Kitty Toll

Kitty Toll, Democratic candidate for lieutenant governor

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With the Aug. 9 primaries fast approaching, Vermont News & Media sent a questionnaire out to candidates with three questions: 1) What qualifications make you the best candidate for this office? 2) What are the three most important issues or challenges going forward and how would you address them? and 3) What Vermont traditions do we need to preserve in the Green Mountain State? Their responses will be published over the next two weeks.

Kitty Toll, Democratic candidate for lieutenant governor

Qualifications: I was born and raised on my family’s dairy farm in Danville with my 13 siblings. Having attended and graduated from all-Vermont schools, I have a deep appreciation for our state’s education system, our state colleges, and the opportunities they provide for rural Vermonters. For 14 years, I taught public school in the Northeast Kingdom.

For 12 years, I served in the Legislature, and in my final four years in the Legislature, I managed the state budget as chair of the House Appropriations and ensured critical funding for programs supporting Vermont’s businesses, schools, and families.

As chair of the House Appropriations Committee, I brought all voices to the table, regardless of party, to balance the state budget. Every one of my budgets passed out of committee with unanimous support, because I built consensus and worked with everyone to get the job done. I will bring this same approach to the lieutenant governor’s office.

Issues and challenges: The three most important challenges facing our state are shortages in housing, broadband, and affordable childcare.

Vermont’s housing crisis is one of our greatest challenges, made worse by the COVID-19 pandemic. From rental units to single-family homes, this crisis affects everyone.

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We have a once-in-a-generation opportunity, thanks to federal funds secured by our state’s congressional delegation, to build affordable housing and make homeownership possible for young Vermonters. We must also weatherize and adapt home infrastructure to the climate crisis. As lieutenant governor, I’ll make certain these federal dollars are used wisely.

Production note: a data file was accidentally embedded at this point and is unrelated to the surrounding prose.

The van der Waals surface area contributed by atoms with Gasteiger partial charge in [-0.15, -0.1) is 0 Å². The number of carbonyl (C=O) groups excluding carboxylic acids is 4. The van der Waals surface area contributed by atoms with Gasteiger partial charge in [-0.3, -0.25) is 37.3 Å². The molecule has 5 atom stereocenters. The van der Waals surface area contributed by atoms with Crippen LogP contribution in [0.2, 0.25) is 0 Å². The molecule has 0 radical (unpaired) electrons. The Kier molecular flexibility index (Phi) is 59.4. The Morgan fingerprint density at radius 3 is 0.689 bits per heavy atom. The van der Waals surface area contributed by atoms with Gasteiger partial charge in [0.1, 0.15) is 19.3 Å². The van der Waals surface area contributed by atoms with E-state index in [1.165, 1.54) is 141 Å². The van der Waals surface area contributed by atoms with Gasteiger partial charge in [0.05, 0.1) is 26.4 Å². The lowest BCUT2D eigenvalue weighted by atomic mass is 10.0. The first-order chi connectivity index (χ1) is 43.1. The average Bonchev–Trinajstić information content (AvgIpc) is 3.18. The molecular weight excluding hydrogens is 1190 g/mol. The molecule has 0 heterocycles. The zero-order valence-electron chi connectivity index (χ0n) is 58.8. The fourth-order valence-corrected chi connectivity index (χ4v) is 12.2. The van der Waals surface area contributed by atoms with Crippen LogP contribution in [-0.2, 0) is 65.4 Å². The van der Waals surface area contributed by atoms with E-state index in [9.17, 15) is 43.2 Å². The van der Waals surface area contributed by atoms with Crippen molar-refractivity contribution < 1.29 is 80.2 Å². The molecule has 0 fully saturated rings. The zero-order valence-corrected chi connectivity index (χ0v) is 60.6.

We must also invest in broadband buildouts. Communications Union Districts across the state have more than 200 member towns covering the vast majority of the unserved areas of the state and are made up of more than 400 volunteer board members. Good things have always happened when Vermont communities have come together using the passion and creativity of local volunteers, and we must harness that passion to ensure that every Vermonter has access to high-speed internet.

The lack of affordable child care has increased the pressure on Vermont families, keeping thousands of Vermonters, particularly women, out of the workforce.

Funding for child care will take the work and expertise of all stakeholders to find a sustainable path forward. Legislators on both sides of the aisle and Vermont’s private sector must come together. I will work with everyone to get the job done. We must get this right.

Vermont traditions: We have to preserve and strengthen our democratic process.

We have been fortunate to have a secretary of state and legislators who have championed access to the ballot. But our work is not done.

In Vermont, we must continue to set an example of how democracy works at its best. I’m running for lieutenant governor to bring purpose and experience to the office, but also to maintain respectful dialogue and collaboration across party lines. You can count on me to do everything I can to ensure access to the ballot box for all Vermonters, uphold the sacred right to vote, and strengthen and protect our democratic institutions.